Creating an executable file from a python script

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Recently I wrote about how to deploy a python script without virtualenv. This method takes advantage of the idea of installing the script’s dependencies in a local directory using pip and wraps them and our code with a simple shell script. The result was good, but you still needed to deploy a directory with your source code, another one with the dependencies and the wrapper script with those paths fixed, which will be the one to run. Good, but not ideal.

Right after publishing that post, a colleague showed me the zipapp module, recently added in Python 3.5, which allows you to easily create an executable zipfile from your source code. The feature of running python code from a zipfile was added long time ago (refer to this article to find out more about the specific PEPs), but I wasn’t aware of its existence. As soon as I read through the module’s documentation, I decided to try and mix both ideas, bundling in a zipfile both the source code of a script and its dependencies.

All the literature I found achieved this modifying the sys.path of the script, but my goal was to do it without explicitly touching the dependencies, just playing with the packaging process. The only requirement for the zipapp module to work is to have a file on your sources folder with a valid entrypoint, which is the one that python will run when you execute the file.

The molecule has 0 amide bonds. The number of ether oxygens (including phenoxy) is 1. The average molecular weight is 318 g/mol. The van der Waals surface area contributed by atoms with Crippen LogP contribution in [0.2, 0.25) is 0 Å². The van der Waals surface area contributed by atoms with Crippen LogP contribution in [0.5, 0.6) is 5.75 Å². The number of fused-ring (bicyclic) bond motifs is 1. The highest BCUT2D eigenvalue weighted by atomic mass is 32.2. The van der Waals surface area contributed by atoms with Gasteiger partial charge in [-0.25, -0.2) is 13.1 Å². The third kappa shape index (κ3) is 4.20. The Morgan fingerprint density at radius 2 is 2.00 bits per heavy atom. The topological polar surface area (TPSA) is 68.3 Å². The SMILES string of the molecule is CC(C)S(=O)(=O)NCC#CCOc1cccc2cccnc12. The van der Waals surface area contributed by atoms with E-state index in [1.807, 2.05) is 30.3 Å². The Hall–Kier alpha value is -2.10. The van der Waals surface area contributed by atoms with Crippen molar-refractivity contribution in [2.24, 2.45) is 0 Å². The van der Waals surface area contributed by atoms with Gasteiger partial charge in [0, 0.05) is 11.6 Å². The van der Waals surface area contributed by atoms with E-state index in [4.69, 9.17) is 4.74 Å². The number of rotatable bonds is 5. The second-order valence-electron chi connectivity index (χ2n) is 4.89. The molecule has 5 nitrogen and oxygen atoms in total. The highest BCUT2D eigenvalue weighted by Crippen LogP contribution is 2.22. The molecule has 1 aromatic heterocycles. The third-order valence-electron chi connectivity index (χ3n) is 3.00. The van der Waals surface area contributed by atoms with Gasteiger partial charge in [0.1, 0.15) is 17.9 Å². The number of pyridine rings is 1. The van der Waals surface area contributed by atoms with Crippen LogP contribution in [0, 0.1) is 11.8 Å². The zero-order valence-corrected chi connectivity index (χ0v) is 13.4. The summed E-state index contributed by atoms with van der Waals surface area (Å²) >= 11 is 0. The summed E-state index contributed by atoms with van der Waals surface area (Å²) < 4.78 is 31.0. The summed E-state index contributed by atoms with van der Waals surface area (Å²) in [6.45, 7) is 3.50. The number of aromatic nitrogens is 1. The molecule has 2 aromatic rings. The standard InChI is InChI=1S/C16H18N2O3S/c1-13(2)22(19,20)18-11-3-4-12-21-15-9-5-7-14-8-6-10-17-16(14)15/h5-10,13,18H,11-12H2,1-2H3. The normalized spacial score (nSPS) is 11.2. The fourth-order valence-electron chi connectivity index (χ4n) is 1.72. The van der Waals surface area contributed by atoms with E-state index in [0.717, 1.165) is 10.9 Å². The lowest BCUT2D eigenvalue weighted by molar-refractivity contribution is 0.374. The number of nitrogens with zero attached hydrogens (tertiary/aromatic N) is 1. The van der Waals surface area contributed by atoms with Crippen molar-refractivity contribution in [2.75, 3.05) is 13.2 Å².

As running Python code from a zipfile can be done since Python 2.6, Python 3 (in fact, 3.5 or greater) is only required to be used in the line that calls the zipapp module. Through this article I’m going to call python3 in the code examples for consistency, but it is only needed at that precise step.

So imagine we have a script with the following layout:

├── myscript
│   ├──
│   └──
└── requirements.txt

If the main function of the script is called entrypoint, for example, the contents of the would be:

from myscript import entrypoint


For the script to be able to find the dependencies, we are going to put them right in the sources directory. This way, they will be in the default PYTHONPATH, and we will not need to touch the code’s sys.path.

To keep the original source code clean, we will create a dist temporal folder, that we can remove after creating the executable file. In this folder we will copy our source code, and we will install our dependencies locally:

mkdir dist
cp -r myscript/* dist
pip3 install -r requirements.txt --upgrade --system --target dist

At this point, we should be able to run our program directly using the following line, without needing to touch the PYTHONPATH:

python3 dist

Finally, to create the executable zipfile, just run the following:

python3 -m zipapp -p '/usr/bin/env python3' -o myscript.bin dist
  • The -m flag tells Python to run the zipapp module.
  • The -p flag specifies the shebang of the header of the generated executable zipfile. If your script uses Python 2 instead of Python 3, just modify that line.
  • The -o flag specifies the name of the output file. The extension is totally optional. I prefer to use no extension at all.
  • The last parameter is the directory of the code you want to bundle.

The output of this command should leave you with a myscript.bin file, perfectly portable and whose only requirement is the python interpreter that you specified in the -p argument on its creation.

You can even open the file with any text editor to see how it is basically a text file with our shebang, source code files and dependencies, all concatenated.